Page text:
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Windlass Installation

Mk II Cutlass Bearing Replacement


The following photos and captions relate to the process one can follow to remove and replace the cutlass bearing.

  Photos & Comments
By Craig Nicholson
Hull 60 Sea Bear
Yellowknife, NT. Canada


Shows the shaft log (bronze housing bolted to back of keel), shaft and propeller assembly in place.  The cutlass bearing is housed within the shaft log and provides support for the propeller shaft as it turns.  The end of the cutlass bearing is barely visible just forward of the shaft zinc in this photo.  These bearings are designed to be an interference fit with the housing and need to be either pressed or cut out when being replaced.  The shaft has to be removed to get at the bearing.



The shaft collar on the forward end of the propeller shaft needs to be removed first to allow the propeller shaft assembly to slide backwards out of the boat.  The rusted collar was sprayed with penetrating oil and left to sit for a few days. 

A flexible coupling (black rubber disk) shown here mounted between the shaft collar and the transmission was then unbolted and removed.



The four socket head cap screws and two set screws have been removed from the collar.  The collar is a tight fit on the shaft and needs to be pulled.  A simple puller is shown made out of a short length of ¾” brass pipe and a couple of 6” pieces of 3/8” threaded rod.



These three photos just show the freed collar from different angles.  Once the collar was off, and the shaft seal removed, the shaft assembly slid out the back end.



 A reciprocating saw was used to make a couple of longitudinal cuts in the bearing to free it from the shaft log.  The first cut is seen here.



 Two halves of the extracted cutlass bearing show the poor condition it was in.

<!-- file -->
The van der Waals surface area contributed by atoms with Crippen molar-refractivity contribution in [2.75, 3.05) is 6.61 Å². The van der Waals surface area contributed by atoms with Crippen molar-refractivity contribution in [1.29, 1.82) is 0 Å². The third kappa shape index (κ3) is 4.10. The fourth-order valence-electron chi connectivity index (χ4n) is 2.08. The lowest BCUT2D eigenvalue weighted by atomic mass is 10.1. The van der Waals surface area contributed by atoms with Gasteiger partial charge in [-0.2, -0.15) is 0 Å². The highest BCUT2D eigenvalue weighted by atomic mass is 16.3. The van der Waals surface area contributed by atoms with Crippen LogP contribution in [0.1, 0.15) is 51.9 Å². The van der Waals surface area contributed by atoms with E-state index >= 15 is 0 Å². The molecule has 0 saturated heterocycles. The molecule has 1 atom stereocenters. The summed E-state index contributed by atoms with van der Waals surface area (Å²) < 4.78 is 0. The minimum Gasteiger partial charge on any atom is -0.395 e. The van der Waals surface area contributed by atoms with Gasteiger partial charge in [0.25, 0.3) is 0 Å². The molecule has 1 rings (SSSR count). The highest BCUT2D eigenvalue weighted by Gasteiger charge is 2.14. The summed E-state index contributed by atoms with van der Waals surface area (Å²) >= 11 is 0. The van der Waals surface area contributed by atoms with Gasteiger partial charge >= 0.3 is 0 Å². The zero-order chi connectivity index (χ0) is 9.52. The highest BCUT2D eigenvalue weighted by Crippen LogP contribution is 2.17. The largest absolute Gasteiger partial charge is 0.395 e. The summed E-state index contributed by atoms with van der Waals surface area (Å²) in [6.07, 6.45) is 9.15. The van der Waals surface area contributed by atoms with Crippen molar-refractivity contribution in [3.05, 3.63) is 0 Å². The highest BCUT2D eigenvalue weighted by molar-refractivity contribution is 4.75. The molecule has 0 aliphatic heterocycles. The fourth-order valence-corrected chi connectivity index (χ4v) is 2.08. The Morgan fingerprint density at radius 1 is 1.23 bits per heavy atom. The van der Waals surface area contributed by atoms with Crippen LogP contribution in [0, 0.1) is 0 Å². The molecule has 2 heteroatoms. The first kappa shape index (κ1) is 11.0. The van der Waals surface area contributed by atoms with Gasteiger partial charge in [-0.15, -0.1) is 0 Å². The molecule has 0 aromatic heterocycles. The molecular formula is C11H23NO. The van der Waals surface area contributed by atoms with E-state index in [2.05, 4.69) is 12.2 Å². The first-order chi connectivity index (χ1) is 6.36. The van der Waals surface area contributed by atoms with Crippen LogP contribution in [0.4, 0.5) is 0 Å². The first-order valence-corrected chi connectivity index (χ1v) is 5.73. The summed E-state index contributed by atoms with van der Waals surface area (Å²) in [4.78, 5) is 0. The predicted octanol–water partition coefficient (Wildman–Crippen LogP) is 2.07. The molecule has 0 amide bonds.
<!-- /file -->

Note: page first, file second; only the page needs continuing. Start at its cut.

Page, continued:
With the old cutlass bearing removed, one of the cuts is seen to have scored the inside of the shaft log.  While you try to avoid this, it really doesn’t harm anything or affect the performance.



 To get a new bearing inside the shaft log you must either press it in, or briefly change the size of the two units so they can slide together.  I chose to heat up the shaft log to expand it, and cool down the new cutlass bearing to reduce it’s diameter.  This photo shows a heat gun directed at the housing for about 20 minutes to heat it up.



This project was done during the spring – in northern Canada.  To cool down the new cutlass bearing, it was simply stuck in the snow next to the boat for a little while the shaft log was heating up.  A refrigerator or cooler of ice would also work just fine.  The new bearing was a bit too long so it had been shortened using a carbide tipped blade on a carpenter’s miter saw.  This produced a clean, square cut.  A film of lithium grease was applied to the outside of the bearing before being cooled. 



The new bearing is seen inserted in the shaft log.  The two slid together fairly easily by hand but required a couple of light taps with a hammer and block of wood towards the end.  This procedure should be done quickly since the temperatures of the two pieces will equilibrate rapidly once they come in contact. 




The rusty shaft collar has been cleaned up using a gelled phosphoric acid, rust remover solution and a tap was run through the bolt holes to clean up the threads.  The collar must now be put back onto the forward end of the propeller shaft from inside the engine compartment. This task is made much easier if the two sides of the shaft collar are spread apart to allow the pieces to slide together.  These photos show socket head cap screws threaded into the collar from the wrong side in order to push against a couple of large washers placed between the halves.  By tightening up on the screws, the two halves can be forced apart to allow assembly.  A film of  lithium grease was applied to the shaft and collar before assembly.



Photo shows a new brass key for the shaft collar made from 5/16” square bar stock, a tap used to clean out threads and new stainless socket head cap screws & set screws for the collar.